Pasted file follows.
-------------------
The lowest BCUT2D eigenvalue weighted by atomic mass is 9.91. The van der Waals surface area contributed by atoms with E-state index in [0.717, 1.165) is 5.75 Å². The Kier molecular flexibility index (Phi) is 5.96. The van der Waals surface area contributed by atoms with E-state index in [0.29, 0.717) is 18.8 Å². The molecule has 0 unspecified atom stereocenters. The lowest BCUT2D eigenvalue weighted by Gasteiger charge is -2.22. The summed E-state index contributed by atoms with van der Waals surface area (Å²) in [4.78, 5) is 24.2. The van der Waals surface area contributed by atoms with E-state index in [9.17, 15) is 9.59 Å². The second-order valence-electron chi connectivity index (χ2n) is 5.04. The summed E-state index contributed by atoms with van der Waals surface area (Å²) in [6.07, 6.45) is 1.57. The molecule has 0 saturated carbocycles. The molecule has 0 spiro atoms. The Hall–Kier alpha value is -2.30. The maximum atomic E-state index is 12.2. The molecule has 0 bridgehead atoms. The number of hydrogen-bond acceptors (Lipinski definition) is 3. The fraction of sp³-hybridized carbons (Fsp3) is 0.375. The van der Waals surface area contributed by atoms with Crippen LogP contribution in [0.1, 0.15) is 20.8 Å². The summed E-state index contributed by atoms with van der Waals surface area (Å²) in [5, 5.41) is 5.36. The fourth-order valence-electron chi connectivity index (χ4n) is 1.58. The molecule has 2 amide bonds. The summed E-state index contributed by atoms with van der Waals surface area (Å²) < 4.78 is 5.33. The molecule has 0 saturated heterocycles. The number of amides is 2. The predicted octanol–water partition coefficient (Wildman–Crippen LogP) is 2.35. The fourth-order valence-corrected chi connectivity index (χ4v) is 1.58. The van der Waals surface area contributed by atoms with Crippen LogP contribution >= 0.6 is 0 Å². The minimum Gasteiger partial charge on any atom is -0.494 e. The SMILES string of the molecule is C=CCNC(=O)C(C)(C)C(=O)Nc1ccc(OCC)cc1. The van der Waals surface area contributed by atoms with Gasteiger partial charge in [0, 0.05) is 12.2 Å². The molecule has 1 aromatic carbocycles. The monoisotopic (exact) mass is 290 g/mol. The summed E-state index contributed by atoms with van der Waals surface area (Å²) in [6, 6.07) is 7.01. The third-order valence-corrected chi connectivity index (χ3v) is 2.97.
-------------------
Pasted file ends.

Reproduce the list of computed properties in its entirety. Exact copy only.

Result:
The lowest BCUT2D eigenvalue weighted by atomic mass is 9.91. The van der Waals surface area contributed by atoms with E-state index in [0.717, 1.165) is 5.75 Å². The Kier molecular flexibility index (Phi) is 5.96. The van der Waals surface area contributed by atoms with E-state index in [0.29, 0.717) is 18.8 Å². The molecule has 0 unspecified atom stereocenters. The lowest BCUT2D eigenvalue weighted by Gasteiger charge is -2.22. The summed E-state index contributed by atoms with van der Waals surface area (Å²) in [4.78, 5) is 24.2. The van der Waals surface area contributed by atoms with E-state index in [9.17, 15) is 9.59 Å². The second-order valence-electron chi connectivity index (χ2n) is 5.04. The summed E-state index contributed by atoms with van der Waals surface area (Å²) in [6.07, 6.45) is 1.57. The molecule has 0 saturated carbocycles. The molecule has 0 spiro atoms. The Hall–Kier alpha value is -2.30. The maximum atomic E-state index is 12.2. The molecule has 0 bridgehead atoms. The number of hydrogen-bond acceptors (Lipinski definition) is 3. The fraction of sp³-hybridized carbons (Fsp3) is 0.375. The van der Waals surface area contributed by atoms with Crippen LogP contribution in [0.1, 0.15) is 20.8 Å². The summed E-state index contributed by atoms with van der Waals surface area (Å²) in [5, 5.41) is 5.36. The fourth-order valence-electron chi connectivity index (χ4n) is 1.58. The molecule has 2 amide bonds. The summed E-state index contributed by atoms with van der Waals surface area (Å²) < 4.78 is 5.33. The molecule has 0 saturated heterocycles. The number of amides is 2. The predicted octanol–water partition coefficient (Wildman–Crippen LogP) is 2.35. The fourth-order valence-corrected chi connectivity index (χ4v) is 1.58. The van der Waals surface area contributed by atoms with Crippen LogP contribution >= 0.6 is 0 Å². The minimum Gasteiger partial charge on any atom is -0.494 e. The SMILES string of the molecule is C=CCNC(=O)C(C)(C)C(=O)Nc1ccc(OCC)cc1. The van der Waals surface area contributed by atoms with Gasteiger partial charge in [0, 0.05) is 12.2 Å². The molecule has 1 aromatic carbocycles. The monoisotopic (exact) mass is 290 g/mol. The summed E-state index contributed by atoms with van der Waals surface area (Å²) in [6, 6.07) is 7.01. The third-order valence-corrected chi connectivity index (χ3v) is 2.97.